But while the Angels’ deals for Pujols and Hamilton have been criticized for their lavish nature and the thirty-something sluggers’ ensuing lack of production, Los Angeles is locking up Trout early in an uncommonly promising career.

Trout’s contract isn’t worth as much as Cabrera’s lavish deal in Detroit, but it still would allow Trout to hit free agency at an age when he could still be in the prime of his career.

And when his new deal ends, Trout will still be younger than the 30-year-old Cabrera is now.

Trout’s average salary of $24,083,333 under the new deal is ninth in the majors, trailing only those of Clayton Kershaw, Cabrera, Alex Rodriguez, Justin Verlander, Ryan Howard, Hamilton, Felix Hernandez and Zack Greinke.

Trout is batting .314 with 62 homers and 196 RBIs in just 336 career games, including 40 games in 2011. The speedy center fielder also has stolen 86 bases while playing stellar defense and making two All-Star teams, starting for the AL last summer.

He is one of four players in baseball history to bat .320 with 50 homers and 200 runs in his first two full seasons, joining Joe DiMaggio, Ted Williams and Pujols.

Trout has accomplished just about everything except team success during his short major league career. The Angels have missed the playoffs in four consecutive seasons, and they finished 78-84 last year, their worst record in a decade.

The deal provides huge security for Trout. He received a bonus of $1,215,000 when he signed after the Angels selected him with the 25th overall pick in the 2009 amateur draft. He made $482,500 two years ago and earned a $10,000 bonus for winning the rookie award, then was unilaterally renewed by the Angels last year at $510,000 – $20,000 above the big league minimum at the time.

That deal sparked criticism from many Angels fans who thought Trout deserved more compensation for his outstanding play. They also worried the relatively meager deal – and the Angels’ decision to move Trout from his preferred center field to left last season – might sour the budding superstar on the team.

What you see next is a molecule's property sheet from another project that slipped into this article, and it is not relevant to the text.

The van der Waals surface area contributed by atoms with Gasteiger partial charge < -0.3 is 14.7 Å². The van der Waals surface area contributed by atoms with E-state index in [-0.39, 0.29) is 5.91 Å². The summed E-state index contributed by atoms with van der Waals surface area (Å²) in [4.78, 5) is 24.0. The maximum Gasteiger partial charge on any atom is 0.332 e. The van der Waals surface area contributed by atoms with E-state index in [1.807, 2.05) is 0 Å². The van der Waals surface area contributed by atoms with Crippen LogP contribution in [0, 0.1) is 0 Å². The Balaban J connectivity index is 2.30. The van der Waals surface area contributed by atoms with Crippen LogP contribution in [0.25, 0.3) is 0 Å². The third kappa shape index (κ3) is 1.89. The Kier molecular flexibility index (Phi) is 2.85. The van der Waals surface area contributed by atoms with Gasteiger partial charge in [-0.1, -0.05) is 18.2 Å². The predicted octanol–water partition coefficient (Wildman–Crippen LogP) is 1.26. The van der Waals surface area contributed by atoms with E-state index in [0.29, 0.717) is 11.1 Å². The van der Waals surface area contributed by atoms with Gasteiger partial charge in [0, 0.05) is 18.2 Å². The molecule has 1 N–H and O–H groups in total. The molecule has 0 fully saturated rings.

Trout is back in center field this season, and Moreno made sure Trout couldn’t doubt the Angels’ financial commitment to him.

2013 Topps Archives ‘Tallboys’ Subset – Mike Trout

2013 Topps Archives ‘Tallboys’ Subset – Mike Trout

With the new 2013 Topps Archives baseball card set release, the ‘Mini Tallboys’ subset is easily one of the best parts of the issue.

The cards from this subset offer a very basic, but throwback feel that screams vintage. The set is 40 cards deep and offers a nice mixture of current players, stars from the 1980′s, and Hall of Fame legends.

This is the card of Mike Trout from the set:



Mike Trout is ‘Mr. Baseball’ right now.  He is the young face of the game, and he has yet to do anything to deter anyone from latching on and enjoying the show that he puts on.

There is nothing that Trout cannot do on the baseball field.  He is electric in the outfield.  He is explosive on the base paths.  And at the age of 21 he is getting the experience to become an elite hitter of the baseball.

If the Angels are going to become a playoff team again, it will be on the shoulders of Mike Trout.

2013 Topps Gypsy Queen ‘Glove Stories’ Subset – Mike Trout

2013 Topps Gypsy Queen ‘Glove Stories’ Subset – Mike Trout

Topps’ Gypsy Queen brand offers up some pretty sweet 10-card subsets that feature intense action.

One of my favorite parts about the GQ subsets is that they don’t simply throw in the top players – they truly find incredible images regardless of the player’s star power.  What this does is introduce us to other talents that perform at high levels while also allowing for players that are not always in the spotlight a chance to shine for a bit.